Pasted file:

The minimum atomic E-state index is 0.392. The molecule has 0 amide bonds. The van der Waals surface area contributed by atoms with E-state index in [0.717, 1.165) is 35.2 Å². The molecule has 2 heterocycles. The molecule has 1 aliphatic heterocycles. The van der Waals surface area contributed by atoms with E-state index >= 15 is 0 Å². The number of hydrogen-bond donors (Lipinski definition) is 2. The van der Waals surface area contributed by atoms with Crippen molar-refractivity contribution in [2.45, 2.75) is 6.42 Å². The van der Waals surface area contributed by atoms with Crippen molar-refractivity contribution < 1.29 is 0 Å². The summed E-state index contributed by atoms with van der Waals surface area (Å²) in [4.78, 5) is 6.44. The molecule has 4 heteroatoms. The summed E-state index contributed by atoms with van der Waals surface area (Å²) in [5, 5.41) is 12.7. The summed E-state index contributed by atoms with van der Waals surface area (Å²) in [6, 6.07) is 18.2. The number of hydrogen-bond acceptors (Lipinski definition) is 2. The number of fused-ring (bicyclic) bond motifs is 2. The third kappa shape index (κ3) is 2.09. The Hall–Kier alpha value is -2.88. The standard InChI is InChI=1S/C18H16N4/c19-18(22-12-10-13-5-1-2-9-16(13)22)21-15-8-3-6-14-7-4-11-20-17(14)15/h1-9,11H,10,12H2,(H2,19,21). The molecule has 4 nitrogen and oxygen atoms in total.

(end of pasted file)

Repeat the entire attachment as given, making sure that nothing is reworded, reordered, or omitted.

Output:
The minimum atomic E-state index is 0.392. The molecule has 0 amide bonds. The van der Waals surface area contributed by atoms with E-state index in [0.717, 1.165) is 35.2 Å². The molecule has 2 heterocycles. The molecule has 1 aliphatic heterocycles. The van der Waals surface area contributed by atoms with E-state index >= 15 is 0 Å². The number of hydrogen-bond donors (Lipinski definition) is 2. The van der Waals surface area contributed by atoms with Crippen molar-refractivity contribution in [2.45, 2.75) is 6.42 Å². The van der Waals surface area contributed by atoms with Crippen molar-refractivity contribution < 1.29 is 0 Å². The summed E-state index contributed by atoms with van der Waals surface area (Å²) in [4.78, 5) is 6.44. The molecule has 4 heteroatoms. The summed E-state index contributed by atoms with van der Waals surface area (Å²) in [5, 5.41) is 12.7. The summed E-state index contributed by atoms with van der Waals surface area (Å²) in [6, 6.07) is 18.2. The number of hydrogen-bond acceptors (Lipinski definition) is 2. The number of fused-ring (bicyclic) bond motifs is 2. The third kappa shape index (κ3) is 2.09. The Hall–Kier alpha value is -2.88. The standard InChI is InChI=1S/C18H16N4/c19-18(22-12-10-13-5-1-2-9-16(13)22)21-15-8-3-6-14-7-4-11-20-17(14)15/h1-9,11H,10,12H2,(H2,19,21). The molecule has 4 nitrogen and oxygen atoms in total.